Hello everyone, welcome back to TNT. My name is Hobbs, this is Valorem Reply, and we're going to be talking today about business intelligence and best practices. Specifically, about when it is you should focus on forming hypotheses and when you should let the computer do the work for you.
Welcome back everyone. As I said, my name is Hobbs. In our prior video, I talked about the importance of moving away from hunches, which we consider mostly untestable, and instead thinking in terms of hypothesis. A thing which can be tested and found true, false, or somewhere in the middle. And I'd like to advance that idea a little further forward. I got a chance with a client recently, to begin working on their data. When they brought me in, my typical approach to a client is to say, ‘look, you're the expert in your business, in your data. You know what things you want to test and don't test. I'm here to help you find the answers to your questions.’ And I had an interesting response this time. They said, ‘look, we don't actually know what questions we should be asking. So, why don't you find interesting things and come and tell us about them?’ It was a really interesting challenge and I enjoyed it quite a bit, because it required me to shift my mindset. Instead of thinking of a list of finite hypotheses, I was required to step out and say, ‘OK, what if we just took the data and looked for every conceivable correlation, and then saw what came to the surface out of those results?’
So, I began experimenting with machine learning and what you can do through that engine, or rather that concept. So, the way I did it, in particular, [when] I'm working, I spent a lot of my time in [Microsoft] Power BI, in the [Microsoft] Power Platform. Power BI has some analytical tools where you can ask it to explain a result, or you can put in a metric of some kind. Let's [say for example] profitability, or efficiency, or whatever number you're looking to increase. Drop in all of the conceivable variables that might impact this and say, ‘tell me what pops out on the other side.’ And it will take your data model, all of the relationships involved in it, and it will begin looking for statistically significant correlations between A and B through Z, right?
And it was a fascinating process for me because I got to go back to the client and say, ‘alright, I'm going to present you with 40 things that I think are interesting results of this. Probably twenty of these things are going to be meaningless,’ right? As cost goes down and revenue goes up, profit goes up. Well of course those two things are correlated, right? But in many cases, they were shocked to see what was coming out. They would say ‘why is this business segment so closely correlated with profitability? What causes that to be the case?’ And it required me, as an analyst, to grow and to expand. And to be willing to step out of a comfort zone that I had been used to of form a hypothesis and test the hypothesis. To say let's not rely on my brainpower, let's not rely on me to be creative enough to think of the right question to ask. What if we just ask every question? What if we let the computer ask 100,000 different questions of the data and then only return results where certain criteria have been met?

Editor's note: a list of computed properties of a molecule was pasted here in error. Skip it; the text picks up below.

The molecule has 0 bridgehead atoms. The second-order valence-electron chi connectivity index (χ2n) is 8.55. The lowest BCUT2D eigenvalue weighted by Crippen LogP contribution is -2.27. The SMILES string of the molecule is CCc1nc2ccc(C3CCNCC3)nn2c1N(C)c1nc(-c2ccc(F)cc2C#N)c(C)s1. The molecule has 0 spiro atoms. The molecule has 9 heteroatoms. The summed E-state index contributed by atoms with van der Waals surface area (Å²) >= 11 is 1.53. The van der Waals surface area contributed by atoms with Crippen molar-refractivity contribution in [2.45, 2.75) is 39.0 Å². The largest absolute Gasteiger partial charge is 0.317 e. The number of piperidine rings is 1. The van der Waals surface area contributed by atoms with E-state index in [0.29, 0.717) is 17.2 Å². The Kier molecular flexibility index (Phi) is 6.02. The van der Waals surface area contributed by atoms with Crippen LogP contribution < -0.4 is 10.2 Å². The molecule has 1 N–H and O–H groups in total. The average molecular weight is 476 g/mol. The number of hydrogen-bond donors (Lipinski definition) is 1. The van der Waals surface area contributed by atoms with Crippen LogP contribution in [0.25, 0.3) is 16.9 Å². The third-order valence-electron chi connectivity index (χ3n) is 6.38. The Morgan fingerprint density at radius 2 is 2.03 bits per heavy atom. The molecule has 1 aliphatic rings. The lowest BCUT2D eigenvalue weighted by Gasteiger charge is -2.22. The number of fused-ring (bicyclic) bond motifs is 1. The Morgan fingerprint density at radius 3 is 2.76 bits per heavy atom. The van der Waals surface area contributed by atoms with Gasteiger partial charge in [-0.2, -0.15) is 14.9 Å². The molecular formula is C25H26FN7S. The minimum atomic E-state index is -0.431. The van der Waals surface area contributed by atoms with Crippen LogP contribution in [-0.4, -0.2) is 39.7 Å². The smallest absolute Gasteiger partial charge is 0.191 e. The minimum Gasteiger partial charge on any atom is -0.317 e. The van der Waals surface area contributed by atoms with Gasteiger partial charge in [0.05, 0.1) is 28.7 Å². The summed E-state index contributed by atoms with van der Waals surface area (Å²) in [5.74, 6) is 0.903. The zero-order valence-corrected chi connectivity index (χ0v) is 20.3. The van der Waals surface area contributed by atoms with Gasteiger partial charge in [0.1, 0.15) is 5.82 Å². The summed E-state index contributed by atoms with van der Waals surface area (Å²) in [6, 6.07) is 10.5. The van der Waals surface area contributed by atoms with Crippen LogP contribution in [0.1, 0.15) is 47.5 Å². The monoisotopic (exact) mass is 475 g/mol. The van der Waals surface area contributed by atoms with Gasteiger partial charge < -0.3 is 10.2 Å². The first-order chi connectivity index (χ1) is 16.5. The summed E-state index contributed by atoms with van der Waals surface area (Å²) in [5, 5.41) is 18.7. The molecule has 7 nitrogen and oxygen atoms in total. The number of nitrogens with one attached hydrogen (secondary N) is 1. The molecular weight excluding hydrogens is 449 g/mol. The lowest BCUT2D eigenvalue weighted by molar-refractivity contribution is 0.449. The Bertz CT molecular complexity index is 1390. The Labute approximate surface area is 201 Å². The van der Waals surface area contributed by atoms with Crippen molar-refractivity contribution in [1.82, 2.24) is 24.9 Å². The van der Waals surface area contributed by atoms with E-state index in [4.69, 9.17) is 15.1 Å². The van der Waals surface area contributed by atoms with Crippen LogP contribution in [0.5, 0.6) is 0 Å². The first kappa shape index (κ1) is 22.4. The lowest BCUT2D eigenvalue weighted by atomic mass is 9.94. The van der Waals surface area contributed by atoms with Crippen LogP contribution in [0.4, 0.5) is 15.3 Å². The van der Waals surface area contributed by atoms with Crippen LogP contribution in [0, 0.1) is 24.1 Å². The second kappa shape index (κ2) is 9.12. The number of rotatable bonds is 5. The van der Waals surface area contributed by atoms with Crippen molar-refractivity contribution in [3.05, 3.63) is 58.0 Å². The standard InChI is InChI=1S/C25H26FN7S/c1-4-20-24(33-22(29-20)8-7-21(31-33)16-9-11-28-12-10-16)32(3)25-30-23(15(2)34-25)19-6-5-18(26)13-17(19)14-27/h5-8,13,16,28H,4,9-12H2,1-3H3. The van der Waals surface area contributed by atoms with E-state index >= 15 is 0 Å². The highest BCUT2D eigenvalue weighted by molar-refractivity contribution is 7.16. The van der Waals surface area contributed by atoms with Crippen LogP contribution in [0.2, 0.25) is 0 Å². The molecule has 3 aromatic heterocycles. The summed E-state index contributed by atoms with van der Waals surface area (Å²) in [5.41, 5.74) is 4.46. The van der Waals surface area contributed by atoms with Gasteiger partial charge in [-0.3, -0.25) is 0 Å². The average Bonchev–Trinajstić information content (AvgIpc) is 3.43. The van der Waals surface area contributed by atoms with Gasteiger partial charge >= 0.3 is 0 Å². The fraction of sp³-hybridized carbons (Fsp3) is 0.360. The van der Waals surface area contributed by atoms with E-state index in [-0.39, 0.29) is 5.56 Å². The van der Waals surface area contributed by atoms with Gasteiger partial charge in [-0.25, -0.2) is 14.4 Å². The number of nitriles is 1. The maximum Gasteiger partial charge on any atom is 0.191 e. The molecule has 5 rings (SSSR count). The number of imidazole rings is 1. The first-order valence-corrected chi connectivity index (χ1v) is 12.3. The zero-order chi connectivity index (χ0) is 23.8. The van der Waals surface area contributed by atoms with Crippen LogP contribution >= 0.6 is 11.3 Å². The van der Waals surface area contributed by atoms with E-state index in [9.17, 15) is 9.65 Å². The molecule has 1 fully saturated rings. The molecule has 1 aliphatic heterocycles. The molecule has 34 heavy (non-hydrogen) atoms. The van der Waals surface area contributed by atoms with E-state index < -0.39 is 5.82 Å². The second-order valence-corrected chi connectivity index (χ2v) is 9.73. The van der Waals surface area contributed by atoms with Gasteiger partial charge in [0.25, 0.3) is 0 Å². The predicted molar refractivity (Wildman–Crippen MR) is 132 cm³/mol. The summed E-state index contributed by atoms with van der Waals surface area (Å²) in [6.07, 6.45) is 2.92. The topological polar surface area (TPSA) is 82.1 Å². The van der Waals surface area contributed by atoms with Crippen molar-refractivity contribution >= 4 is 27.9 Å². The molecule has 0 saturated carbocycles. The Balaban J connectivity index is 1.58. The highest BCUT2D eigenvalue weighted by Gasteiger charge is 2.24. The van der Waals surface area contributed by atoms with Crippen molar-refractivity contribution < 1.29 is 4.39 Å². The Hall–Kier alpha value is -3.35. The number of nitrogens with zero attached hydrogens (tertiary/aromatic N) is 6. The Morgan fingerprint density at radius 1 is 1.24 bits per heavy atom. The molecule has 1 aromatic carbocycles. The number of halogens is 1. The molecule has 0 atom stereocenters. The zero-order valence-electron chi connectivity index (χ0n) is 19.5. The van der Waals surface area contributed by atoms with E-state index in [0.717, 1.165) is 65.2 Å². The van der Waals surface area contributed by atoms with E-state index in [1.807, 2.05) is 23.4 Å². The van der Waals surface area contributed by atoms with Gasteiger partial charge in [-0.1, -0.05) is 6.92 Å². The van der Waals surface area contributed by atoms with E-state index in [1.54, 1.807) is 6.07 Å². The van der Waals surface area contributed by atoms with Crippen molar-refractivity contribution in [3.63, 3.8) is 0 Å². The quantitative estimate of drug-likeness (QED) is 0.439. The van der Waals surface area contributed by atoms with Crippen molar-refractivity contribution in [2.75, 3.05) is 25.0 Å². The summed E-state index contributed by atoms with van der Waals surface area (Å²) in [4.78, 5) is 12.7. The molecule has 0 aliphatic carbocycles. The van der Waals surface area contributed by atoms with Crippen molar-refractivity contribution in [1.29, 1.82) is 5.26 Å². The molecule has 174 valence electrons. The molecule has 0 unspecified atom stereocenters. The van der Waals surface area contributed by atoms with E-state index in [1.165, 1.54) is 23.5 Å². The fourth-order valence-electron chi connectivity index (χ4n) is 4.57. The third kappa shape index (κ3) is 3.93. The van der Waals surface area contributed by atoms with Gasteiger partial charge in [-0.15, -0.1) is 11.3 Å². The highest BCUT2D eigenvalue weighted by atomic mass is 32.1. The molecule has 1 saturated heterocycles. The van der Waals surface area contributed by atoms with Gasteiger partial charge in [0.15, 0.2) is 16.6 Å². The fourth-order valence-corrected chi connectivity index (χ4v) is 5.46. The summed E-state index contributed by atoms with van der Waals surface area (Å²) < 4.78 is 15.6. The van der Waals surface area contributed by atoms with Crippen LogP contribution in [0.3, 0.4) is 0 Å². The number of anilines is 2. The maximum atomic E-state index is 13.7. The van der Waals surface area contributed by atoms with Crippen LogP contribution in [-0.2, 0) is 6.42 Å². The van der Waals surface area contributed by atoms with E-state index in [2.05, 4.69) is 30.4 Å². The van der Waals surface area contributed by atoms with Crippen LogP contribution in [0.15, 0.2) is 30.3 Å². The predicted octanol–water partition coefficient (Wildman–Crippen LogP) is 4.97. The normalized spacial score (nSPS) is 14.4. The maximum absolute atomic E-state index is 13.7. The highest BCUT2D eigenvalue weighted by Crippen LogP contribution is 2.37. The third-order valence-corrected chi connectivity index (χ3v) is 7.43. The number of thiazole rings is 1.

I would encourage you, as you begin working with your data; especially once you've got a good data model built out and you feel confident of the quality of it and the relationships involved, your data integrity; use some of these machine learning tools to see if you can let the computer do the hard work. And then you go through, and you determine what's meaningful from what is produced there. Don't rely on your brainpower, right? Rely on the computers and let them do what they do best. Which is asking all of these questions and not having to worry about the time and energy that it would take a person to do the same.
Thank you for joining me for this video today. It was a really interesting experience for me to get to do this, and I was glad that I was pushed to grow in this area. If you're interested in having us come in, Valorem Reply come in alongside you, partner with you, help you through some of your analysis, your data problems, a project you might have, we would absolutely love to partner with you. Otherwise follow us on social media, leave comments on these videos, find me on LinkedIn, and we would be happy to connect. I'll see you next time.